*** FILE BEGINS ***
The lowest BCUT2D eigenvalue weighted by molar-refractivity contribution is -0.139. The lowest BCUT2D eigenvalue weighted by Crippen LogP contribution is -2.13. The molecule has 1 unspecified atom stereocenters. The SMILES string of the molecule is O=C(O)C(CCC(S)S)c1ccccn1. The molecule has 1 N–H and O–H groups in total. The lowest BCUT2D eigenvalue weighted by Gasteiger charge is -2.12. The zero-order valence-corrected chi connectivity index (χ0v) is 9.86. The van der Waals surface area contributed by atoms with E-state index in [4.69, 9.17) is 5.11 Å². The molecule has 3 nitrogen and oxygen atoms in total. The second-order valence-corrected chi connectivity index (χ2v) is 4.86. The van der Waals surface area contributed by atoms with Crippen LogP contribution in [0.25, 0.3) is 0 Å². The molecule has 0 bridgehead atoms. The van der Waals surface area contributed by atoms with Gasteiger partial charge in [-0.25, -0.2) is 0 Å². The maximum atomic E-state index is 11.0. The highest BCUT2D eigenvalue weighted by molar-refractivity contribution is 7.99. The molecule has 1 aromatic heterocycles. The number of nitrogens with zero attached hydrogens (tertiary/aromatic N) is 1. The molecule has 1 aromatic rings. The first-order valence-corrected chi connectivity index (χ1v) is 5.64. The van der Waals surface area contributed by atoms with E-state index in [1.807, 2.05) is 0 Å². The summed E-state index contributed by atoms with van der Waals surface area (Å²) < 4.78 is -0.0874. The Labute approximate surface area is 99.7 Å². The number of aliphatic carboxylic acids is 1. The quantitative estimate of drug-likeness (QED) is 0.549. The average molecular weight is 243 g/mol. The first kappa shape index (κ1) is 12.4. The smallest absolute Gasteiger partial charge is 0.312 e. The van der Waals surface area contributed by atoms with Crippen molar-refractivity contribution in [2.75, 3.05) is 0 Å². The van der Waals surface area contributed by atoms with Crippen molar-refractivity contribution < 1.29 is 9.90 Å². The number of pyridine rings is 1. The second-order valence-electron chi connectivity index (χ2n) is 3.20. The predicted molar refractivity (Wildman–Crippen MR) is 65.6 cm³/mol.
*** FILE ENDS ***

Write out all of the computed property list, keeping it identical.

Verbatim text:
The lowest BCUT2D eigenvalue weighted by molar-refractivity contribution is -0.139. The lowest BCUT2D eigenvalue weighted by Crippen LogP contribution is -2.13. The molecule has 1 unspecified atom stereocenters. The SMILES string of the molecule is O=C(O)C(CCC(S)S)c1ccccn1. The molecule has 1 N–H and O–H groups in total. The lowest BCUT2D eigenvalue weighted by Gasteiger charge is -2.12. The zero-order valence-corrected chi connectivity index (χ0v) is 9.86. The van der Waals surface area contributed by atoms with E-state index in [4.69, 9.17) is 5.11 Å². The molecule has 3 nitrogen and oxygen atoms in total. The second-order valence-corrected chi connectivity index (χ2v) is 4.86. The van der Waals surface area contributed by atoms with Crippen LogP contribution in [0.25, 0.3) is 0 Å². The molecule has 0 bridgehead atoms. The van der Waals surface area contributed by atoms with Gasteiger partial charge in [-0.25, -0.2) is 0 Å². The maximum atomic E-state index is 11.0. The highest BCUT2D eigenvalue weighted by molar-refractivity contribution is 7.99. The molecule has 1 aromatic heterocycles. The number of nitrogens with zero attached hydrogens (tertiary/aromatic N) is 1. The molecule has 1 aromatic rings. The first-order valence-corrected chi connectivity index (χ1v) is 5.64. The van der Waals surface area contributed by atoms with E-state index in [1.807, 2.05) is 0 Å². The summed E-state index contributed by atoms with van der Waals surface area (Å²) < 4.78 is -0.0874. The Labute approximate surface area is 99.7 Å². The number of aliphatic carboxylic acids is 1. The quantitative estimate of drug-likeness (QED) is 0.549. The average molecular weight is 243 g/mol. The first kappa shape index (κ1) is 12.4. The smallest absolute Gasteiger partial charge is 0.312 e. The van der Waals surface area contributed by atoms with Crippen molar-refractivity contribution in [2.75, 3.05) is 0 Å². The van der Waals surface area contributed by atoms with Crippen molar-refractivity contribution < 1.29 is 9.90 Å². The number of pyridine rings is 1. The second-order valence-electron chi connectivity index (χ2n) is 3.20. The predicted molar refractivity (Wildman–Crippen MR) is 65.6 cm³/mol.